Keeping especially sensitive sections of the discharge zone or of the laser dust-free by washing them with a continuous flow of laser gas or gas mixture that is too fresh to be contaminated with dust is also known. Although this approach does keep the washed sections clean, it has the disadvantage of using up a lot of gas. To decrease the consumption of gas, a gas-circulation system in which a purification device and circulating pump are employed to precipitate significant constituents of the gas, specifically the halogen constituents, and, with them, the contaminants, in a component gas current has been proposed (Mace, Ph. N., "State of the art in discharge-pumped excimer laser systems in the United States," Second Australian Laser Conference, Canberra, Sept. 1-4, 1981, LA-UR-81-2541, Los Alamos Scientific Laboratory). The present invention is based on that system. Since these gas constituents are present only in low concentrations, an equivalent amount of the precipitated gas must be constantly returned to circulation. Once the gas, meaning just the halogen constituents, has precipitated, the remaining proportion of gas is conveyed out of the mixture again to gas inlets in the vicinity of the windows in the discharge tube, washing the windows. This process, which has also been described by R. Tennant ("Control of contaminants in XeCl lasers," Laser Focus, Oct. 1981, 65-68), is expensive.
Another passage in the literature (Kutschke, K. O., Hakkett, P. A., and Willis, C., Rev. Sci. Instrum. 52 (II), 1655 [Nov. 1981]) describes a method that is exactly the reverse to the extent that instead of purifying the gas at the expense of the halogen constituents it reprocesses the most expensive components of the gas mixture. By far the largest proportion, the more costly constituents of the gas, are extracted and each is replaced with fresh gas. This process, however, is also expensive and will not begin to pay for itself until it has been in operation for a very long time, the cited passage mentioning 100 days and this assumes operating 5 hours per day, whereas the laser works at a repetition rate of 100 Hz.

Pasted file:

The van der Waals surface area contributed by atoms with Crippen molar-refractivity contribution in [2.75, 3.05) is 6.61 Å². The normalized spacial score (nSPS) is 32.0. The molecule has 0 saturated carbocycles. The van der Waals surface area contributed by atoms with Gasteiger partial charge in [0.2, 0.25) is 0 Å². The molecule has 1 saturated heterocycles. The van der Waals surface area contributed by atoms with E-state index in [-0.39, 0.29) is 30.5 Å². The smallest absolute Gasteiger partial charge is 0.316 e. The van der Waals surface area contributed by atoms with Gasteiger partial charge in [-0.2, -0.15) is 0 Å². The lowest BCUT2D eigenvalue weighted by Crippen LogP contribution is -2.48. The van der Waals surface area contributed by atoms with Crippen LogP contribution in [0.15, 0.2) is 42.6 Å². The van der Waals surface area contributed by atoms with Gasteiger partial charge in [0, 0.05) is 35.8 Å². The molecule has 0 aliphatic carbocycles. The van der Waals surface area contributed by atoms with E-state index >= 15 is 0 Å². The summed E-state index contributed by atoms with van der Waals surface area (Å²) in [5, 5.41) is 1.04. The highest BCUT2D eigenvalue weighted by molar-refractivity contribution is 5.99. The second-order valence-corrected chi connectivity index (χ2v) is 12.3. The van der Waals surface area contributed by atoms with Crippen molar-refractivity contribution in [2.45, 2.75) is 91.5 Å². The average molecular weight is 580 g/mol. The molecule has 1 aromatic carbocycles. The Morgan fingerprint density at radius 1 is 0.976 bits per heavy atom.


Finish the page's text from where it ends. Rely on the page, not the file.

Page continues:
To summarize, the methods described in the literature involve purification devices that consume significant constituents of the gas mixture, which must be subsequently replaced at significant expense.
The invention is intended as an improved laser of the type initially described in which the gas mixture is purified to increase the life of the laser but in which the gas constituents do not have to be supplemented to maintain the original proportions of the mixture.
This objective is obtained in accordance with the invention in that the purification device is an electrostatic filter and in that the gas-circulation system includes a zone in which the mixture of gases being conveyed back to the gas inlets becomes quiescent. It now becomes possible to convey all or part of the gas through the electrostatic filter, where the particles of dust are precipitated but not the gas constituents. The composition of the gas does not change. Upon passing through the electrostatic filter, the gas mixture can be conveyed to the sensitive components of the system, especially the windows, and utilized as a washing gas. The contamination with dust-like particles that limits the life of the optical components will be eliminated and the life of the laser prolonged. Not only the utilization of an electrostatic filter, however, but also the simultaneous availability of a quiescence zone is of special significance. Some of the gas mixture gets regenerated in this zone and is washed into the sensitive zones of the laser to prevent the destructive deposit of gas.